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The Architecture of Conquest deals with the practice and ideology of colonial architecture in Latin America, referring particularly to the Viceroyalty of Peru during the period 1535–1635. Colonial building has generally been regarded as being merely a provincial reflection of mainstream European art. Valerie Fraser argues that, on the contrary, it had its own distinct identity and architectural projects were a powerful tool in the subjugation of the native peoples of South America by the Spaniards. Although the majority of labourers and craftsmen responsible for the churches, towns and cities of the Spaniards were natives, very little evidence of their own traditions of craftsmanship can be found in this colonial architecture. Thus, while the architecture forms employed by the early conquistadores are clearly derived from the European tradition, their purpose and meaning are completely different, being defined by the colonial context. The deliberate display of architectural motifs, the organisation of building practice and labour are all shown to have served the ends of the political, religious and economic conquest.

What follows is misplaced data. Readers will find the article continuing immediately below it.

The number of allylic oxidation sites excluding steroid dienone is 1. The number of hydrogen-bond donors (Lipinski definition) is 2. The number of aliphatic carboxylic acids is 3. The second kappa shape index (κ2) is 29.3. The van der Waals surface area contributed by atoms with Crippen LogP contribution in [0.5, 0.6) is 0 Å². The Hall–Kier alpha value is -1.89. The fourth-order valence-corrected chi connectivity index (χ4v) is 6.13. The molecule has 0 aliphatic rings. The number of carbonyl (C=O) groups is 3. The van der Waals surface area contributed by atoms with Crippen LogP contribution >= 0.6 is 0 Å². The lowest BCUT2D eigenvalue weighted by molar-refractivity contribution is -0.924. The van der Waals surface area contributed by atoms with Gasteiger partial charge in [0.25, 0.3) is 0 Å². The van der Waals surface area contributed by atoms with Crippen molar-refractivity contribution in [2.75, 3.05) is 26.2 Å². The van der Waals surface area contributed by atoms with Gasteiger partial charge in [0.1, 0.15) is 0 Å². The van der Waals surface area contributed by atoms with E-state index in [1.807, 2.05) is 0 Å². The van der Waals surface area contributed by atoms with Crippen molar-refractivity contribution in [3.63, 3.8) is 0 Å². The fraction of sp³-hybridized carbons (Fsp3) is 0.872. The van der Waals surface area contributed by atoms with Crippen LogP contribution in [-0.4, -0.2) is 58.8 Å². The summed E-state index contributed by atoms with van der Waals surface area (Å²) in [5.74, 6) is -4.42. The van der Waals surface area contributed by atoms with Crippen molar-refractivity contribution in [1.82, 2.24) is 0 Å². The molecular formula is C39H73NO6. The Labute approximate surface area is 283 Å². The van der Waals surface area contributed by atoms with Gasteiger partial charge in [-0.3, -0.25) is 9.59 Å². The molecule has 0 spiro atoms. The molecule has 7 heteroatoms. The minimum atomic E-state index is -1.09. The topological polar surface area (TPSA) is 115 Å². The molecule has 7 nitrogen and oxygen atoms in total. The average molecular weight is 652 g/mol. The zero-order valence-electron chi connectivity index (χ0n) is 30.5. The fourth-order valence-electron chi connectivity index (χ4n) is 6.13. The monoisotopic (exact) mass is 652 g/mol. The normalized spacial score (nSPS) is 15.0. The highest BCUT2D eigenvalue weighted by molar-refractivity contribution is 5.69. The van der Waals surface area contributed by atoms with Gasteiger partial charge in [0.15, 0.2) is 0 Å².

12th Jun 2016 by Margiory
This book is very important for me because It enhances for sure my knowledge about architecture, which is my career. I'd like to contribute by publishing my own article with the support of this book.
Review was not posted due to profanity×
- Date Published: November 2009
- format: Paperback
- isbn: 9780521122818
- length: 220 pages
- dimensions: 244 x 170 x 12 mm
- weight: 0.36kg
- availability: Available
Table of Contents
List of illustrations
1. The idea of architecture
2. First foundations
3. The builders
4. Questions of style
5. The American contribution
6. The art of architecture: a tradition transformed
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